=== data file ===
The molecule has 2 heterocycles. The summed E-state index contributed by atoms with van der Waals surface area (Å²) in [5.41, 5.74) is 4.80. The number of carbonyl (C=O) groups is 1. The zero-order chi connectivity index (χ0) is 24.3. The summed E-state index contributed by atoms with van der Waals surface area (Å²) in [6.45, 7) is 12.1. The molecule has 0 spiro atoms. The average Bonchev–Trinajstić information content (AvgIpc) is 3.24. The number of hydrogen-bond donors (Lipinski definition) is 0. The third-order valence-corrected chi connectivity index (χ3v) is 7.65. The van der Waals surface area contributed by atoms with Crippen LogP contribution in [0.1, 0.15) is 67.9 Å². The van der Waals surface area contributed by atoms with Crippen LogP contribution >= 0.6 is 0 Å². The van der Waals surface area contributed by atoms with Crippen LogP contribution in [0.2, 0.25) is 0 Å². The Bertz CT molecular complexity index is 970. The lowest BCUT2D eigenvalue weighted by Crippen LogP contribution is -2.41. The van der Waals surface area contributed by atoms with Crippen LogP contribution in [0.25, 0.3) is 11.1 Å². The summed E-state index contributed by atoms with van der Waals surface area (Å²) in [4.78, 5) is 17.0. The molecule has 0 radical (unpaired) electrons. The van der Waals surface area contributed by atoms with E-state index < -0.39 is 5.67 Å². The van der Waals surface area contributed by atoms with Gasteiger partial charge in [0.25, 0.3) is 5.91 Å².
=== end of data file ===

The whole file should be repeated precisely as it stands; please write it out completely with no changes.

The molecule has 2 heterocycles. The summed E-state index contributed by atoms with van der Waals surface area (Å²) in [5.41, 5.74) is 4.80. The number of carbonyl (C=O) groups is 1. The zero-order chi connectivity index (χ0) is 24.3. The summed E-state index contributed by atoms with van der Waals surface area (Å²) in [6.45, 7) is 12.1. The molecule has 0 spiro atoms. The average Bonchev–Trinajstić information content (AvgIpc) is 3.24. The number of hydrogen-bond donors (Lipinski definition) is 0. The third-order valence-corrected chi connectivity index (χ3v) is 7.65. The van der Waals surface area contributed by atoms with Crippen LogP contribution in [0.1, 0.15) is 67.9 Å². The van der Waals surface area contributed by atoms with Crippen LogP contribution >= 0.6 is 0 Å². The van der Waals surface area contributed by atoms with Crippen LogP contribution in [0.2, 0.25) is 0 Å². The Bertz CT molecular complexity index is 970. The lowest BCUT2D eigenvalue weighted by Crippen LogP contribution is -2.41. The van der Waals surface area contributed by atoms with Crippen LogP contribution in [0.25, 0.3) is 11.1 Å². The summed E-state index contributed by atoms with van der Waals surface area (Å²) in [4.78, 5) is 17.0. The molecule has 0 radical (unpaired) electrons. The van der Waals surface area contributed by atoms with E-state index < -0.39 is 5.67 Å². The van der Waals surface area contributed by atoms with Gasteiger partial charge in [0.25, 0.3) is 5.91 Å².